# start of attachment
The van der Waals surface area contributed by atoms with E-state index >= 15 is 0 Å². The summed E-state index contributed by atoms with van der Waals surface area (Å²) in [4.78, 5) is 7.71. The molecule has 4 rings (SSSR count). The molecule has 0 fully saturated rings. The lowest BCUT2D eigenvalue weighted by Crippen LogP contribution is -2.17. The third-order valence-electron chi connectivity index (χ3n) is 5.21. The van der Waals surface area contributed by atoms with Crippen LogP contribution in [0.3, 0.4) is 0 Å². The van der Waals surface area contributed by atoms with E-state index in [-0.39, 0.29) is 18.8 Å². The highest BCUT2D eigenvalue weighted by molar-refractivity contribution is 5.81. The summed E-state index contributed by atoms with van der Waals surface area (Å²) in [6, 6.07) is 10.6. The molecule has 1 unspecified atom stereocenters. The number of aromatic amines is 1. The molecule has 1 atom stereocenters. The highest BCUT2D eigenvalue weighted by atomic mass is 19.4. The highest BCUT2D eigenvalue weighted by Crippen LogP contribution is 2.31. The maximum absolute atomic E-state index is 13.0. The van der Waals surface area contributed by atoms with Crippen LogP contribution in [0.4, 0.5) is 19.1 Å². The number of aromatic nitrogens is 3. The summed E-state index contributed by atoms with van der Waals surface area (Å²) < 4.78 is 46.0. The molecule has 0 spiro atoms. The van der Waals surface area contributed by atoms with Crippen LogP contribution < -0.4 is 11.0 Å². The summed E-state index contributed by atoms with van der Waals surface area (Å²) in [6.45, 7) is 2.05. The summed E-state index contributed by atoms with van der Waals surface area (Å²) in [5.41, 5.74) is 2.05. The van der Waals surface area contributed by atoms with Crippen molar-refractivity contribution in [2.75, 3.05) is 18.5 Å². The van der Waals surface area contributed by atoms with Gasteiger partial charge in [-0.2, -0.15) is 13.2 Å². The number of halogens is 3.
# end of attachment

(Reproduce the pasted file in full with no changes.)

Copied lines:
The van der Waals surface area contributed by atoms with E-state index >= 15 is 0 Å². The summed E-state index contributed by atoms with van der Waals surface area (Å²) in [4.78, 5) is 7.71. The molecule has 4 rings (SSSR count). The molecule has 0 fully saturated rings. The lowest BCUT2D eigenvalue weighted by Crippen LogP contribution is -2.17. The third-order valence-electron chi connectivity index (χ3n) is 5.21. The van der Waals surface area contributed by atoms with Crippen LogP contribution in [0.3, 0.4) is 0 Å². The van der Waals surface area contributed by atoms with E-state index in [-0.39, 0.29) is 18.8 Å². The highest BCUT2D eigenvalue weighted by molar-refractivity contribution is 5.81. The summed E-state index contributed by atoms with van der Waals surface area (Å²) in [6, 6.07) is 10.6. The molecule has 1 unspecified atom stereocenters. The number of aromatic amines is 1. The molecule has 1 atom stereocenters. The highest BCUT2D eigenvalue weighted by atomic mass is 19.4. The highest BCUT2D eigenvalue weighted by Crippen LogP contribution is 2.31. The maximum absolute atomic E-state index is 13.0. The van der Waals surface area contributed by atoms with Crippen LogP contribution in [0.4, 0.5) is 19.1 Å². The number of aromatic nitrogens is 3. The summed E-state index contributed by atoms with van der Waals surface area (Å²) < 4.78 is 46.0. The molecule has 0 spiro atoms. The van der Waals surface area contributed by atoms with Crippen LogP contribution < -0.4 is 11.0 Å². The summed E-state index contributed by atoms with van der Waals surface area (Å²) in [6.45, 7) is 2.05. The summed E-state index contributed by atoms with van der Waals surface area (Å²) in [5.41, 5.74) is 2.05. The van der Waals surface area contributed by atoms with Crippen molar-refractivity contribution in [2.75, 3.05) is 18.5 Å². The van der Waals surface area contributed by atoms with Gasteiger partial charge in [-0.2, -0.15) is 13.2 Å². The number of halogens is 3.